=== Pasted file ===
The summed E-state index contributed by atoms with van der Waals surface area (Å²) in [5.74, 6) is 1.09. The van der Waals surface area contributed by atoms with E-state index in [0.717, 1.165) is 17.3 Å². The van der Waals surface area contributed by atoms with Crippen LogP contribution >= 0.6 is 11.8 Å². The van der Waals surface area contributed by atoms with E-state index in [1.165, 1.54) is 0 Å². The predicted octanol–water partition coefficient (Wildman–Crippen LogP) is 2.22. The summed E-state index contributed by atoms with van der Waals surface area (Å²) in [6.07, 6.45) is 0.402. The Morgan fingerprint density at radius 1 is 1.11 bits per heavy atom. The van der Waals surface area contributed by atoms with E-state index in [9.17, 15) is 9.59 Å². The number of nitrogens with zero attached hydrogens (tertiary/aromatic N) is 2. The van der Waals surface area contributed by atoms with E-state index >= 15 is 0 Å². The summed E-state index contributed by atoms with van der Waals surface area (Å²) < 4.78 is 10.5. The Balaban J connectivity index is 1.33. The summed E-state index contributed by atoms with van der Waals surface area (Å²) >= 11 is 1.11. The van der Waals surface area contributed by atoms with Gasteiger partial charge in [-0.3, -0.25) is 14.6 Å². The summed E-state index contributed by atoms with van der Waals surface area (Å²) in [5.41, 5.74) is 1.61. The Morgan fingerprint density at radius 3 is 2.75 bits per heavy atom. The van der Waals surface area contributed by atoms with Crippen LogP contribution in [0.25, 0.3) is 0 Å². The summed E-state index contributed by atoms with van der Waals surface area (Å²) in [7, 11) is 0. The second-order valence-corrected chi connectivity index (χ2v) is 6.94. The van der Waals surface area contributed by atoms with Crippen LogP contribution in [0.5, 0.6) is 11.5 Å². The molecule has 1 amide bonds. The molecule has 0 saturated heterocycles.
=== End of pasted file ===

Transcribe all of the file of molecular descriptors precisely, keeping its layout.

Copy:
The summed E-state index contributed by atoms with van der Waals surface area (Å²) in [5.74, 6) is 1.09. The van der Waals surface area contributed by atoms with E-state index in [0.717, 1.165) is 17.3 Å². The van der Waals surface area contributed by atoms with Crippen LogP contribution >= 0.6 is 11.8 Å². The van der Waals surface area contributed by atoms with E-state index in [1.165, 1.54) is 0 Å². The predicted octanol–water partition coefficient (Wildman–Crippen LogP) is 2.22. The summed E-state index contributed by atoms with van der Waals surface area (Å²) in [6.07, 6.45) is 0.402. The Morgan fingerprint density at radius 1 is 1.11 bits per heavy atom. The van der Waals surface area contributed by atoms with E-state index in [9.17, 15) is 9.59 Å². The number of nitrogens with zero attached hydrogens (tertiary/aromatic N) is 2. The van der Waals surface area contributed by atoms with E-state index >= 15 is 0 Å². The summed E-state index contributed by atoms with van der Waals surface area (Å²) < 4.78 is 10.5. The Balaban J connectivity index is 1.33. The summed E-state index contributed by atoms with van der Waals surface area (Å²) >= 11 is 1.11. The van der Waals surface area contributed by atoms with Gasteiger partial charge in [-0.3, -0.25) is 14.6 Å². The summed E-state index contributed by atoms with van der Waals surface area (Å²) in [5.41, 5.74) is 1.61. The Morgan fingerprint density at radius 3 is 2.75 bits per heavy atom. The van der Waals surface area contributed by atoms with Crippen LogP contribution in [0.25, 0.3) is 0 Å². The summed E-state index contributed by atoms with van der Waals surface area (Å²) in [7, 11) is 0. The second-order valence-corrected chi connectivity index (χ2v) is 6.94. The van der Waals surface area contributed by atoms with Crippen LogP contribution in [0.5, 0.6) is 11.5 Å². The molecule has 1 amide bonds. The molecule has 0 saturated heterocycles.